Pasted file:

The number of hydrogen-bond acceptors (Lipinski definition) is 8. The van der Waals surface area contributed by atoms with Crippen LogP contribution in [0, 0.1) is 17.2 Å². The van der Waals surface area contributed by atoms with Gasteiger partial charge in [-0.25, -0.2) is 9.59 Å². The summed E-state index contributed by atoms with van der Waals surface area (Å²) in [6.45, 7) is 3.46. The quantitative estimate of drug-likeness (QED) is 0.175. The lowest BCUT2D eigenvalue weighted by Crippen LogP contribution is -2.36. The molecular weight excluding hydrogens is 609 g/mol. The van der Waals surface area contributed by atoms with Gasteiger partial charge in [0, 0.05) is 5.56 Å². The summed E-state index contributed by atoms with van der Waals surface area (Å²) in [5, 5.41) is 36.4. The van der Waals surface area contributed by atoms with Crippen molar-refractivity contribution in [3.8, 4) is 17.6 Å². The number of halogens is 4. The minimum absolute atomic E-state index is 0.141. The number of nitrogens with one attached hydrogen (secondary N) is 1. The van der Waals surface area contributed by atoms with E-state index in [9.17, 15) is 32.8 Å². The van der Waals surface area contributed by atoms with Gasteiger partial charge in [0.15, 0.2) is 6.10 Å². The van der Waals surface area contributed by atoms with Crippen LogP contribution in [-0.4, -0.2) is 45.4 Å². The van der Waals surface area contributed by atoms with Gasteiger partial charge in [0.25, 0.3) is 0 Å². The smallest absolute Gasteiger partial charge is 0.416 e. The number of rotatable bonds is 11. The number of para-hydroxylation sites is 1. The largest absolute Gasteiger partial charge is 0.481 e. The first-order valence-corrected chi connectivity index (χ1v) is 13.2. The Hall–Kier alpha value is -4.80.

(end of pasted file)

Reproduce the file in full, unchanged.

The number of hydrogen-bond acceptors (Lipinski definition) is 8. The van der Waals surface area contributed by atoms with Crippen LogP contribution in [0, 0.1) is 17.2 Å². The van der Waals surface area contributed by atoms with Gasteiger partial charge in [-0.25, -0.2) is 9.59 Å². The summed E-state index contributed by atoms with van der Waals surface area (Å²) in [6.45, 7) is 3.46. The quantitative estimate of drug-likeness (QED) is 0.175. The lowest BCUT2D eigenvalue weighted by Crippen LogP contribution is -2.36. The molecular weight excluding hydrogens is 609 g/mol. The van der Waals surface area contributed by atoms with Gasteiger partial charge in [0, 0.05) is 5.56 Å². The summed E-state index contributed by atoms with van der Waals surface area (Å²) in [5, 5.41) is 36.4. The van der Waals surface area contributed by atoms with Crippen molar-refractivity contribution in [3.8, 4) is 17.6 Å². The number of halogens is 4. The minimum absolute atomic E-state index is 0.141. The number of nitrogens with one attached hydrogen (secondary N) is 1. The van der Waals surface area contributed by atoms with E-state index in [9.17, 15) is 32.8 Å². The van der Waals surface area contributed by atoms with Gasteiger partial charge in [0.15, 0.2) is 6.10 Å². The van der Waals surface area contributed by atoms with Crippen LogP contribution in [-0.4, -0.2) is 45.4 Å². The van der Waals surface area contributed by atoms with Gasteiger partial charge in [0.25, 0.3) is 0 Å². The smallest absolute Gasteiger partial charge is 0.416 e. The number of rotatable bonds is 11. The number of para-hydroxylation sites is 1. The largest absolute Gasteiger partial charge is 0.481 e. The first-order valence-corrected chi connectivity index (χ1v) is 13.2. The Hall–Kier alpha value is -4.80.